Here's an intriguing one ... enter a writing contest to win a new home. For 125 bucks and 200 passionate words about why you are more deserving than the anticipated 7,500 other entrants, you could win a rural paradise in upstate Vermont. The current owner won it for only 100 bucks 35 years ago - and now she is looking for her retirement fund and the right new owner. Hmmm ... how about five of us do $25 each?
You'll find co-conspirators at the Wakefield Writers Festival La Peche,May 8-10.
John and Mary meet. What happens next? If you want a happy ending, try A. (Alternatively, there’s B, C, D, E or F.) And that’s just the beginning of Margaret Atwood’s “Happy Endings”, one of 14 engaging short pieces (http://bit.ly/1GbOVPY) in a recent MicDotCom article. You don’t have to be young to identify with Mic – it’s for the inquisitive who like substantive news that sparks interesting conversation and nurtures healthy scepticism for conventional wisdom.
It’ll probably improve your diet too.
Healthy food for thought at the Wakefield Writers Festival – La Peche.
The young girl had lived all her 11 years in desert Rajasthan. She had never seen a lake, nor a high hill—nor a cable car running from the shores of one to the top of the other.
Nonetheless, metaphor captured perfectly her first visit to the big city: “The boat ride was like swimming, and the cable car like flying.”
It’s more than just words at the Wakefield Writers Festival – La Peche, May 8-10.
Thousands of British students mark World Book Day by going to school in costume as their favourite fictional characters. But one 11-year-old found himself in a bind when he dressed as Christian Grey, the S&M-loving billionaire hero of erotic thriller 50 Shades of Grey.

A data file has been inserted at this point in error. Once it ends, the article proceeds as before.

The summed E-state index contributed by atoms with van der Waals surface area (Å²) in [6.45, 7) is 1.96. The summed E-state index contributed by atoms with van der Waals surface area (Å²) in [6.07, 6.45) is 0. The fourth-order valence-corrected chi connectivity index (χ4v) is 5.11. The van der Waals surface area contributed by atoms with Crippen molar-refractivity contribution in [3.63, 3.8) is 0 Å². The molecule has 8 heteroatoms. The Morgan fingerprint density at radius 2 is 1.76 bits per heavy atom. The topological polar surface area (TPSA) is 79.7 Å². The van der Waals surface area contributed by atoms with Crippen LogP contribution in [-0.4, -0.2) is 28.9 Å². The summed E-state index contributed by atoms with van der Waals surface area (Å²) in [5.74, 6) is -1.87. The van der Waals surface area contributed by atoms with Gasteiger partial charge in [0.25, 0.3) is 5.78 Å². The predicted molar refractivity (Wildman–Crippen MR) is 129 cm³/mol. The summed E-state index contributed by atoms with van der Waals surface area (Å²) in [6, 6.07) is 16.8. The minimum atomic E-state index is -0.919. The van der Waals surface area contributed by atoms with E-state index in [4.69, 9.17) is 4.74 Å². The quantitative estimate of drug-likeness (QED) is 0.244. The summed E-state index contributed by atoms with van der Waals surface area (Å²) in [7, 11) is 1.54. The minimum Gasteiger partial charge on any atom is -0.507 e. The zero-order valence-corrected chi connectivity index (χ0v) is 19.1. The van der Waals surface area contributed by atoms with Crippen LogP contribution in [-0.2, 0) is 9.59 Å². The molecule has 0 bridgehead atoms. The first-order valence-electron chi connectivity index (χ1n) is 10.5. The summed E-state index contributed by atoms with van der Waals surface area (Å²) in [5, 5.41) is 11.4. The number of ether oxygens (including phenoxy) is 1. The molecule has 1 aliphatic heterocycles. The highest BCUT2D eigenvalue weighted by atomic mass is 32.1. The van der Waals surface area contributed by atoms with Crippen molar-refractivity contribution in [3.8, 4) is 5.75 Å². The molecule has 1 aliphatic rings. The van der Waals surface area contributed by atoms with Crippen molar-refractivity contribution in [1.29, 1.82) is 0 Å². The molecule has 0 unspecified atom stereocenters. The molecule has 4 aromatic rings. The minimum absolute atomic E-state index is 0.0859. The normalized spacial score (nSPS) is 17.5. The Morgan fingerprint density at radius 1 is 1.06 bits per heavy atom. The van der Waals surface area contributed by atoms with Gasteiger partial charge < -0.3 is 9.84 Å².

We won't send you home at the Wakefield Writers Festival – La Peche, May 8-10.
Robby Novak is an 11-year old with brittle bone disease. He’s also the universally acclaimed Kid President, committed to “making grown-ups less boring, the world more awesome, and people dance.”
But behind the hype I see a genuine interest in nurturing creative writing. Check out The Kid's activity page full of fun, short exercises.
And kids...why not do one as inspiration for your submission to the Writers Festival? Full details on youth writing on the Events page.
And adults...why not be awesome and give some kid that gentle push of encouragement?
Simplistically paraphrasing Hemingway, you just need to sit at the keyboard and bleed. And entering a contest... well...actually, you might find Annie Daylon's rationale for putting your hat in the ring inspiration enough to start writing.
Then it's another small step getting your contest season organized. Check out White Mountain Publications' Canadian Writers' Contest Calendar. The 2015 Quebec Writing Competition—Wakefield's own Allegra McKenzie was the 2014 winner—closes May 31.
It's no contest at the Wakefield Writers Festival - La Peche.
Each word is a footprint. So everything written is a journey? Ah yes…The Writers Journey…a highly successful scriptwriter’s guide by Hollywood executive Chris Vogler. Hey, wait a minute, isn't that a rip-off of Joseph Campbell’s Hero’s Journey? Well…yes. And that's not all. What about the heroine's journey? Campbell says a woman doesn't need to make the journey, as she is the destination. Not for these chick protagonists.